Should men’s matches be reduced to best-of-three sets at Grand Slams?
“Women should play five sets at majors to bring them on par with men.” It’s a suggestion that is often bandied out during discussions about gender equality in tennis.
However, the great Billie Jean King has floated a different idea: men should play three sets at Grand Slams.
“Personally, I don’t want the men playing five sets anymore. I think it takes too much out of them,” the 12-time Grand Slam singles winner said. “Like one time the players played in the Australian Open final. It took six hours. They could hardly walk off the court. I guarantee you that it took a year off their careers.”
The match King was referring to was Novak Djokovic’s famous 2012 Australian Open final win over Rafael Nadal that took five hours and 53 minutes to complete.
Djokovic recently suggested this was why he and Nadal need rehab. It was tongue-in-cheek, of course.
As for women playing five sets, King added: “Everyone keeps saying we don’t want to. We’re very willing. All the women are willing to play three or five sets.”
The WTA has also on numerous occasions made it clear that women are prepared to play five sets, but chief executive Stacey Allaster says “the Slams don’t want us to”.
King’s proposal is an interesting one and it is certainly an avenue to explore for the International Tennis Federation.
There are several reasons why it can benefit the game for one it would be easier on the body.
Roger Federer, Rafael Nadal, Novak Djokovic, Andy Murray and Stan Wawrinka have all been forced to take extended periods out of the game in recent years due to injury.
After finally regaining full fitness, Federer and Nadal have opted to limit the tournaments they compete in every year to prolong their careers, and Djokovic and Murray are expected to follow suit once they return.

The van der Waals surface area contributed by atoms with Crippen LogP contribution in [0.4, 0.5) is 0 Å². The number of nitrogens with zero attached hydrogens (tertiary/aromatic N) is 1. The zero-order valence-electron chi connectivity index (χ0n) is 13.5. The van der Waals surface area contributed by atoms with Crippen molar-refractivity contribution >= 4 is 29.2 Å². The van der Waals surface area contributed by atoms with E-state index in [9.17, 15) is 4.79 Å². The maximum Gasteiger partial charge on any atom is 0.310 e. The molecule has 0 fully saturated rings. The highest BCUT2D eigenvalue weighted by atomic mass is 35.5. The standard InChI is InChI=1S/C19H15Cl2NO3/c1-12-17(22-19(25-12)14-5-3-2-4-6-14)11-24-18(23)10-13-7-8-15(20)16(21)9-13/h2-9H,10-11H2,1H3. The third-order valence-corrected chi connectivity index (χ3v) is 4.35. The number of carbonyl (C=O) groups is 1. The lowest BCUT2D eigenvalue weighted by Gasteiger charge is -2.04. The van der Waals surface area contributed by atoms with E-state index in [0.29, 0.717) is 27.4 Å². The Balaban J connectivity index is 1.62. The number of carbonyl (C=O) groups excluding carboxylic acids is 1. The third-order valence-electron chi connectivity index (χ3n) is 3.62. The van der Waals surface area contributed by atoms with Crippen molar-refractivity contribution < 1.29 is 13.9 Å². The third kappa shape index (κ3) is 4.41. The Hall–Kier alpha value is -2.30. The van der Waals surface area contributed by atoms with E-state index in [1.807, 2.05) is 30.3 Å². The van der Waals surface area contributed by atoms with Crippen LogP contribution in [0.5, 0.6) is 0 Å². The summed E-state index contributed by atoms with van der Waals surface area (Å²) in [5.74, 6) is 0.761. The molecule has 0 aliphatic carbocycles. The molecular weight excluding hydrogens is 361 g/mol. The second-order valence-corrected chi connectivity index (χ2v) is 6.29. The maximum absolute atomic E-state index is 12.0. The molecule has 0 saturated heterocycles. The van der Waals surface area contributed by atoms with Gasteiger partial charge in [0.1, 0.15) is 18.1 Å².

Gruelling five setters at Grand Slams eventually take its toll so instead of having to cut down on the number of events they play in, how about reducing the stress they put their bodies during the majors by playing only three setters.
As King said “I guarantee you that it took a year off their careers”.
It would also help with scheduling nightmares.
One of the reasons why the “Slams don’t want women to play five-setters” is because they won’t be able to cram in so many matches over a two-week period if both men and women play five setters. Don’t forget it will mean women’s doubles and the mixed doubles will also become best-of-five-sets.
They will either have to extend the daily schedules or make the tournament longer and with the calendar already packed, the latter suggestion is out of the question.
However, if they reduce the men’s matches to three setters it would certainly ease the scheduling hurdle at Grand Slams, especially when a day or two is lost due to rain.
Quality over quantity is always better.
We all love five-setters between a Federer and a Nadal, but not all five setters are fun, especially when you have two big servers who just produce ace after ace and you end up with several tie-breakers.
Believe it or not, often the five-setters during the opening few rounds at the Grand Slams are not that gripping and the quality of the matches are not that great. If it doesn’t involve one of the top players, no one takes note and no one would care if they only played the best-of-three.
But while the above reasons would certainly give the ITF food for thought, they are unlikely to reduce men’s matches to three-setters at Grand Slams in the foreseeable future.
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